Economy, Business And Markets

Iran’s Reintegration With World Economy

With opportunities created in post-sanctions conditions, the expo is witnessing the presence of 30 foreign companies and firms from Germany, Italy, France, Britain, India, Malaysia, Turkey and the United Arab Emirates
This year’s Kish Invex commenced on Monday and will run through Thursday.
This year’s Kish Invex commenced on Monday and will run through Thursday.

The 2016 edition of Kish Invex exhibition kicked off its first two days with a special focus on Iran's reintegration into the world economy with a number of high-ranking Iranian officials addressing the key event.

This year's edition, which commenced on Monday and runs through Thursday, consists of two exhibitions: Eighth Exhibition on Investment Opportunities in Iran and Third International Exhibition on Exchange, Banking, Insurance and Privatization.

The chief organizer of the event pointed to the strong presence of foreign companies this year, which he ascribed to the positive mood created in the aftermath of Iran's nuclear accord with world powers clinched last January.    

"With opportunities created in post-sanctions conditions, we are now witnessing the presence of 30 foreign companies and firms from Germany, Italy, France, Britain, India, Malaysia, Turkey and the United Arab Emirates," Aria Hamidian was also quoted as saying by IRNA.

"This marks a twofold increase compared to last year's event."

Hamidian noted that 170 local companies and firms have turned up at the event, rounding up the number of total participants to 200 companies.

As cited on its official website, Kish Invex pursues a number of key objectives, including introducing the capabilities of local and foreign financial institutions, the achievements of the country’s capital and insurance markets, the potentials of companies listed on Tehran Stock Exchange, modern banking and insurance services and competition in money and capital markets on par with regional countries.

At the event, Ali Ashraf Abdullah Pouri-Hosseini, the head of Iranian Privatization Organization, referred to the rate at which privatization has taken place in Iran, describing it as "less than satisfactory".

"We are not satisfied with the progress made thus far in privatization because the path that is yet to be taken is considerably long and its deeply-rooted hurdles are increasingly becoming evident," he said.

"The government must now dispense with subsidies and price controls in order to think clearly about fostering privatization in the country."

Pouri-Hosseini, who is also a deputy economy minister, noted that there is unfair criticism regarding privatization with some blaming the initiative for a hike in unemployment.

"According to statistics, by the end of the previous fiscal year, more than 30% of the growth in job creation was registered in privatized units, which shows that these claims are not true," he said.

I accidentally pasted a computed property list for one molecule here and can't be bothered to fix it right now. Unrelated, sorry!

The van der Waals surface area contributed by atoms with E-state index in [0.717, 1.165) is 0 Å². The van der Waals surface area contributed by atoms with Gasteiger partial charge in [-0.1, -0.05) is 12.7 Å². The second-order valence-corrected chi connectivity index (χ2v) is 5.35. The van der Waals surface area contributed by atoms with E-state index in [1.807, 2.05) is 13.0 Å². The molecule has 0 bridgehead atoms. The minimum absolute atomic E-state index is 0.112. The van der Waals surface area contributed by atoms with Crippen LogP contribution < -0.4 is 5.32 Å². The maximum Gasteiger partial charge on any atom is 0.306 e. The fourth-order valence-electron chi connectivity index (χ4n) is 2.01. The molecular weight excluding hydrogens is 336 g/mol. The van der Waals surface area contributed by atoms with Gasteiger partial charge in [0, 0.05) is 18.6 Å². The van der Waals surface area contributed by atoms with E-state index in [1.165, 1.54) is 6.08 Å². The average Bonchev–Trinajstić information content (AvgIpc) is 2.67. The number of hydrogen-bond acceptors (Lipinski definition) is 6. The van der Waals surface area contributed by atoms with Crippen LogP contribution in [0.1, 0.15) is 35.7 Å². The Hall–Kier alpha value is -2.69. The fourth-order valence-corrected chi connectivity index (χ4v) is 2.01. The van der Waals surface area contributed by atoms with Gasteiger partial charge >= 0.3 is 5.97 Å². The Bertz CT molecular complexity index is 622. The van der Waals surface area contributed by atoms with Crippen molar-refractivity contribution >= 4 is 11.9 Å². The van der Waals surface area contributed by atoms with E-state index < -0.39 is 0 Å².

Robust Markets

Kish Invex organizers maintain that the exhibition will be useful for financial institutions, banks, insurance companies, owners of profitable projects and the executives of investment projects in capital, energy, mining, tourism and construction markets.

It would also "help them to pursue their objectives in an environment with an easy access to a large number of managers and officials in the areas mentioned above".

On the banking front, Peyman Qorbani, the Central Bank of Iran's deputy for economic affairs, was on hand to advocate efforts with a goal of alleviating restrictions of financial markets and forming a potent monetary system.

"The general approach of the government and CBI's economic team is to establish stability in the economy and create economic transparency," he said.

"To achieve consistently high economic growth rates, limitations of the financial system must be rectified and we must shape strong and efficient systems."

The official reminded that in previous years, 90% of financing were handled by the money market and only 10% were provided by the capital market and through foreign financing.

"In view of this, Iran's financial system is in dire need of structural reforms and a rise in the share of foreign investment," he said.

"In the current fiscal year, 79.1% of financing have come from the money market, 19.5% from the capital market and 1.4% from foreign investment." Qorbani pointed to a variety of efforts that are currently underway to reorganize the banking system, saying President Hassan Rouhani is looking to expand the capital market and repay the government's debts, which are his most important plans to reform the financial regime.

On Monday, the president officially ordered the implementation of amendments to the Budget Law of 2016-17 to pave the way for the clearance of government debts to public-sector banks.

Amendments to the annual budget, which were passed by lawmakers in late August, allow the government to settle its debts to the banking sector by using CBI's foreign exchange resources. They permit the Rouhani administration to repay up to 450 trillion rials ($14.1 billion) of its debts to the lenders.

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